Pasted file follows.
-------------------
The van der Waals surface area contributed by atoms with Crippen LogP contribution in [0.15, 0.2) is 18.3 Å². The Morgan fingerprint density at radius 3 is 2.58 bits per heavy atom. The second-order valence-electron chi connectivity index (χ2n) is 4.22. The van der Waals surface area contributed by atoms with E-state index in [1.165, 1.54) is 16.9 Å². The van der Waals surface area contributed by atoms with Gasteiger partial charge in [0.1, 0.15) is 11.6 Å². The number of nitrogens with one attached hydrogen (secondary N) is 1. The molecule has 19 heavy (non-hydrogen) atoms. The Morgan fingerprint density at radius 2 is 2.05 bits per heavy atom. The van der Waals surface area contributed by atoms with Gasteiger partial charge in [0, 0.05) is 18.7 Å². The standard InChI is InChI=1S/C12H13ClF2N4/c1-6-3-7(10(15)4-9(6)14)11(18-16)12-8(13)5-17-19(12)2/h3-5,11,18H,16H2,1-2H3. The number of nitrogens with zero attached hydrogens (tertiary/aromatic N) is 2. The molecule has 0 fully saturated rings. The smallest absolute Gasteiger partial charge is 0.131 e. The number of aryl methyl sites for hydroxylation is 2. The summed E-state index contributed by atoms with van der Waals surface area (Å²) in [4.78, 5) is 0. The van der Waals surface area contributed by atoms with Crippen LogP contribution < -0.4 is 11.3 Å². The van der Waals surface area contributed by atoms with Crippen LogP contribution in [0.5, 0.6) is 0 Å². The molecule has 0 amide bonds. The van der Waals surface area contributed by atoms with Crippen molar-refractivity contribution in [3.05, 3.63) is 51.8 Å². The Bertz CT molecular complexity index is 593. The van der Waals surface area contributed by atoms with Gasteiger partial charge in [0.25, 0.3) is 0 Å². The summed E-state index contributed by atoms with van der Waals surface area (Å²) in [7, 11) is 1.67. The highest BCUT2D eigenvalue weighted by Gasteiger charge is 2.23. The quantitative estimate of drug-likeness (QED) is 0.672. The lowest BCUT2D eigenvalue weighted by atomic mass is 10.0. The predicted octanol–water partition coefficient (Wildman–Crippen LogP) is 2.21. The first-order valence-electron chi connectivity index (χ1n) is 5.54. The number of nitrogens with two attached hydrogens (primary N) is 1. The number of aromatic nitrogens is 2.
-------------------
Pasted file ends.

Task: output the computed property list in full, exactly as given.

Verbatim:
The van der Waals surface area contributed by atoms with Crippen LogP contribution in [0.15, 0.2) is 18.3 Å². The Morgan fingerprint density at radius 3 is 2.58 bits per heavy atom. The second-order valence-electron chi connectivity index (χ2n) is 4.22. The van der Waals surface area contributed by atoms with E-state index in [1.165, 1.54) is 16.9 Å². The van der Waals surface area contributed by atoms with Gasteiger partial charge in [0.1, 0.15) is 11.6 Å². The number of nitrogens with one attached hydrogen (secondary N) is 1. The molecule has 19 heavy (non-hydrogen) atoms. The Morgan fingerprint density at radius 2 is 2.05 bits per heavy atom. The van der Waals surface area contributed by atoms with Gasteiger partial charge in [0, 0.05) is 18.7 Å². The standard InChI is InChI=1S/C12H13ClF2N4/c1-6-3-7(10(15)4-9(6)14)11(18-16)12-8(13)5-17-19(12)2/h3-5,11,18H,16H2,1-2H3. The number of nitrogens with zero attached hydrogens (tertiary/aromatic N) is 2. The molecule has 0 fully saturated rings. The smallest absolute Gasteiger partial charge is 0.131 e. The number of aryl methyl sites for hydroxylation is 2. The summed E-state index contributed by atoms with van der Waals surface area (Å²) in [4.78, 5) is 0. The van der Waals surface area contributed by atoms with Crippen LogP contribution < -0.4 is 11.3 Å². The van der Waals surface area contributed by atoms with Crippen LogP contribution in [0.5, 0.6) is 0 Å². The molecule has 0 amide bonds. The van der Waals surface area contributed by atoms with Crippen molar-refractivity contribution in [3.05, 3.63) is 51.8 Å². The Bertz CT molecular complexity index is 593. The van der Waals surface area contributed by atoms with Gasteiger partial charge in [0.25, 0.3) is 0 Å². The summed E-state index contributed by atoms with van der Waals surface area (Å²) in [7, 11) is 1.67. The highest BCUT2D eigenvalue weighted by Gasteiger charge is 2.23. The quantitative estimate of drug-likeness (QED) is 0.672. The lowest BCUT2D eigenvalue weighted by atomic mass is 10.0. The predicted octanol–water partition coefficient (Wildman–Crippen LogP) is 2.21. The first-order valence-electron chi connectivity index (χ1n) is 5.54. The number of nitrogens with two attached hydrogens (primary N) is 1. The number of aromatic nitrogens is 2.